The science of pain
Large-scale study sheds light on jaw disorder TMJ
By Karen Rhodenizer
A large clinical study of painful jaw problems commonly known as TMD disorders has revealed a wide range of findings, including how women apparently grow more vulnerable to the condition as they age.
Writing in the November issue of the Journal of Pain, a multi-institutional team of researchers, including scientists with the UF College of Dentistry, revealed the results of the Orofacial Pain Prospective Evaluation and Risk Assessment study, or OPPERA.
One of the largest clinical investigations into the causes of what are technically known as temporomandibular joint disorders, or TMD, researchers hope the discoveries may lead to new methods of diagnosing and treating facial pain conditions, and predicting who will be susceptible to them.
“A major benefit of the OPPERA study is the comprehensive evaluation of demographic, clinical, biological, sensory and psychosocial factors that may contribute to increased risk of TMD,” said Roger Fillingim, Ph.D., a professor of community dentistry and behavioral science at the UF College of Dentistry and the principal investigator for the UF OPPERA site.
Temporomandibular joint disorders, sometimes referred to as TMJ, produce pain that radiates from the jaw and surrounding muscles, restricting jaw movement and causing considerable suffering. Although the disorders vary in duration and severity, for some people the pain becomes a permanent feature of their lives. Estimates suggest more than 10 million people are affected by TMD disorders, according to the National Institute of Dental and Craniofacial Research.
Researchers followed 3,200 initially pain-free individuals for three to five years, comparing them with 185 people who had long-standing, chronic TMD.
They found chronic TMD becomes more frequent with increasing age in women but not in men. Early studies indicated women’s greatest risk occurred during early childbearing years and decreased thereafter.
In addition, a wide range of biological and psychological factors appear to contribute to the condition. People with TMD were much more sensitive to mildly painful sensations than pain-free individuals. They were more aware of body sensations and experienced greater heart rate increases during mild physical and psychological stress, too.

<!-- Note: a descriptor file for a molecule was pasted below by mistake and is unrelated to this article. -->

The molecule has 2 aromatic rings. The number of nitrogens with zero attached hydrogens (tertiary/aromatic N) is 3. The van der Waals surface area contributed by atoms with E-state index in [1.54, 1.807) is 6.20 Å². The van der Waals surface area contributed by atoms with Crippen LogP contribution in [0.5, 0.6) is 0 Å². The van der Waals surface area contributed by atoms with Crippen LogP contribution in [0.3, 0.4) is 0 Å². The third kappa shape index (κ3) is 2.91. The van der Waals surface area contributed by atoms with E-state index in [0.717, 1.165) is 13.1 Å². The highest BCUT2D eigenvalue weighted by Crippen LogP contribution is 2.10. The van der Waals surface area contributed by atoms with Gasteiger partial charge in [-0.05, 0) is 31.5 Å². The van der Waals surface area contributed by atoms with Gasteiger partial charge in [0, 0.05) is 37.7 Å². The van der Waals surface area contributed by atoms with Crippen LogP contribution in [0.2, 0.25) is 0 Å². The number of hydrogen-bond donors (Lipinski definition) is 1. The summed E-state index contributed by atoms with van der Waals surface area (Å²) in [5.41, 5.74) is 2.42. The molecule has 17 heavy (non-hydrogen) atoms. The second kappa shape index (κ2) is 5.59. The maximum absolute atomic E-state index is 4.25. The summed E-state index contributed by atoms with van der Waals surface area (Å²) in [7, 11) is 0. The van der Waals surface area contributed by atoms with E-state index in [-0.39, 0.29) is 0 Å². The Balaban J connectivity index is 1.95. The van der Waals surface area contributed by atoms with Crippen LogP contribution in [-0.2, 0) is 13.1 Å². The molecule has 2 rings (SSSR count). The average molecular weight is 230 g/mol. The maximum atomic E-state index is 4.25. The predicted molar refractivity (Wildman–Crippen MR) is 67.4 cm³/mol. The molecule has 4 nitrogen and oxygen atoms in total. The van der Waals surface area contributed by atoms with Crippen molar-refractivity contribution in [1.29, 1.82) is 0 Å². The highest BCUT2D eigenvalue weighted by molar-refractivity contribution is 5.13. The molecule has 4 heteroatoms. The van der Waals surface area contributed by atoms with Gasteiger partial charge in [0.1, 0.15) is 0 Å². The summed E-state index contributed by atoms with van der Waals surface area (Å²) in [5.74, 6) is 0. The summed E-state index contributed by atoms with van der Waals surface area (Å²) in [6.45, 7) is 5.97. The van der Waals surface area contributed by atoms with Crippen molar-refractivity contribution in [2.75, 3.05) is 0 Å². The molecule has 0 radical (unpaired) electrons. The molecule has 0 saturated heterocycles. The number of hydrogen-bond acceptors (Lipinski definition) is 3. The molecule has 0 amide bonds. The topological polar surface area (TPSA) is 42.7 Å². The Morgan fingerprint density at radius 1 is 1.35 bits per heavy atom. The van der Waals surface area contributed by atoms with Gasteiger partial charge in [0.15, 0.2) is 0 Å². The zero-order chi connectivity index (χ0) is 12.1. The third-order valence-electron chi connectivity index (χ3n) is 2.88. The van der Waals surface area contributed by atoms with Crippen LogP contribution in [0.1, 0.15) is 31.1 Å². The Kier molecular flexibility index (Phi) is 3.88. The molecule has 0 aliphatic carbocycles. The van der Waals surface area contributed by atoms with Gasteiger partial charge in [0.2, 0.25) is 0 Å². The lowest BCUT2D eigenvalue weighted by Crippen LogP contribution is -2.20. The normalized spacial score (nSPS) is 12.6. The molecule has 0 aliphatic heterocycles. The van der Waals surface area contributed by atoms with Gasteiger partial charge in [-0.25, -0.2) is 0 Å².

Researchers believe the findings provide evidence that chronic TMD is at least partially linked to a person’s perception of and ability to suppress pain, which is determined by the body’s physiological regulatory systems.
Researchers also identified new and important genetic factors that appear to be linked to chronic TMD. Several genes, including some known to influence stress response, psychological well-being and inflammation, were identified and may result in new targets for treatment.
The longitudinal study builds on earlier work by members of the multi-university research team, which designed a broad conceptual model to determine the condition’s causes.
“The OPPERA conceptual model proposes that measures of pain sensitivity and psychosocial functioning, both of which are influenced by life experiences as well as genetics, are related to future development of TMD,” Fillingim said. “While the OPPERA conceptual model was developed initially to explain risk for developing TMD, it can be more broadly applied and may help explain the reasons some people develop many different chronic pain conditions.”
The National Institute of Dental and Craniofacial Research-funded study was conducted across four study sites, including UF, UNC-Chapel Hill, UF, the University of Maryland at Baltimore, the University of Buffalo and Battelle Memorial Institute.